Lawyer Dida Berku, who has assisted some of the tenants, said none of the initial reports evaluated the inside of the building. “It was thought of as not being a functional building that’s in operation.”
Tenants, as well as property owners, are entitled to compensation under Quebec’s expropriation law, she noted.
“And that was never properly costed,” said Berku, a city councillor in Côte St. Luc.
“There’s no proper budgeting for this project. Everything is dependent on Transport Quebec, and Transport Quebec drew a line from La Vérendrye Blvd. to the Lachine Canal and St. Patrick and didn’t bother to see who’s in the way. And they said to the city: ‘You go and expropriate.’ ”
The city has budgeted $8 million plus tax for the expropriation of the owner and all of the businesses, including all interest and experts’ costs, a civil service report says. That’s part of the $42.9-million budget to demolish, decontaminate and rebuild on the site, it says. The province is obligated to pay much of that.
Berku scoffed at the city’s estimate for expropriations. She brought in a private assessor who has estimated the city – and ultimately, the province, which has to pay part of the city’s costs – will have to pay hundreds of thousands of dollars to most of the individual businesses in the building as compensation.
“Eight million dollars is not the final number,” Berku said. “In the end, it’s the taxpayers who will pay for an ill-advised scheme.”
However, the city maintains it has the right and need to expropriate.
“It’s an essential municipal service and the city had no choice but to relocate (the public works yard) on another site within the deadline imposed by the Turcot project,” city spokesperson François Goneau said.
The city is prepared to help the tenants try to find a new place, he added.
Meanwhile, the Sud-Ouest borough maintains it was easier to expropriate the building than another site nearby belonging to Esso that was eyed for the relocation.
The city, borough and Transport Quebec, which jointly selected the site, didn’t choose the oil company’s property “because we thought it was much more contaminated (than 4000 St. Patrick),” said Marie Otis, an assistant to borough mayor Benoit Dorais. “The owner contested, too, so we couldn’t take soil samples.”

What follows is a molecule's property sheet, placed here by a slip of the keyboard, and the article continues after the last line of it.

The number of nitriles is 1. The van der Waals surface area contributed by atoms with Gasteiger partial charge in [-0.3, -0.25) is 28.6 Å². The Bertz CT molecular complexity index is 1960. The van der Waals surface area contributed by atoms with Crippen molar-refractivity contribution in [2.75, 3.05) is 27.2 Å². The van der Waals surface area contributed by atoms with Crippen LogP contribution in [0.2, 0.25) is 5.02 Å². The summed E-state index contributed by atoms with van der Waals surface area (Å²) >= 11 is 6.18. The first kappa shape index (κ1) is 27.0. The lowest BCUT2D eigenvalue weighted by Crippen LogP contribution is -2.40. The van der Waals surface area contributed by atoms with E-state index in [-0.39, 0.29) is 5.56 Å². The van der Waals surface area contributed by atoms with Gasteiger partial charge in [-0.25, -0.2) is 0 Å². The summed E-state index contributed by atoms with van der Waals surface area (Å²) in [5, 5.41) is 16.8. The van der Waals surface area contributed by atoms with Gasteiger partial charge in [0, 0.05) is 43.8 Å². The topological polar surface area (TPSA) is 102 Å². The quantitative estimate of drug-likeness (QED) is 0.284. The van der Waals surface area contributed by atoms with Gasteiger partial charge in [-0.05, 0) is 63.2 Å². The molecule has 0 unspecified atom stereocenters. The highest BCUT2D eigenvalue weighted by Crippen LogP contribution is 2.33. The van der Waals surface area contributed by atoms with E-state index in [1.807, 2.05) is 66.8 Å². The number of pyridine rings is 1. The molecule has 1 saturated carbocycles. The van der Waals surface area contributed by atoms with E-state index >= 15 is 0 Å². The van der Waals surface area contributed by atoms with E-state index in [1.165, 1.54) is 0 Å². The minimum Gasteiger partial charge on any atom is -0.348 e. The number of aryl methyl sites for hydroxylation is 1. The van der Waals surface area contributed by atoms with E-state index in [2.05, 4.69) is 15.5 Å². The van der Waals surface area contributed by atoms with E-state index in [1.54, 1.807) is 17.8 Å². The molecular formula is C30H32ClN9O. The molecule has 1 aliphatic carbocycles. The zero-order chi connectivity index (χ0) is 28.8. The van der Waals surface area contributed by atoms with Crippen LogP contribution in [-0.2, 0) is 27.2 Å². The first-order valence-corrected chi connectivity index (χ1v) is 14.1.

The city first approached the St. Patrick building owner, Les Industries 4000 St-Patrick Inc., about taking over the property in 2008, and the matter has been in limbo ever since, company president Bernard Goldberg said.
“If they take it, I’ll be angry,” he said. “If they don’t take it, I’ll ask them why they’re not taking it. Does that give you an idea of what I think? I don’t know what I think until I’m expropriated. So far, they’re just pieces of paper flying around, but nothing definite has been given to me.”
Colin Schleeh, a designer and inventor, says he has 11,000 square feet of material and his life’s work to relocate.
“It’s not like you just pick up a machine and put it in another spot,” he said. He has to pack everything from sheets of cement and heavy machinery to fragile veneer sculptures. It took him two years just to build a paint booth in his studio that’s completely dust-free, he said. He started with 900 square feet of space in the building 12 years ago and built up his business.
Meanwhile, the borough plans to relocate its horticulture department to the site as well, which will generate cost savings since it will be grouped with the public works department, Otis said.
The building has heritage value, she added, because it’s representative of an era and everything else from the era has been demolished.
The city has mandated an architecture firm to try to integrate some element of the building into the new site, she said, adding the city and borough acknowledge it has historic value.
Parks Canada says its designation of the area as a National Historic Site doesn’t provide the building legal protection. Parks Canada provided the city with maps, historical information and its recommendations to preserve the area’s “cultural resources” last summer, spokesperson Isabelle Savoie said.
But, she added, “in this case, there is no legal basis upon which Parks Canada could intervene.”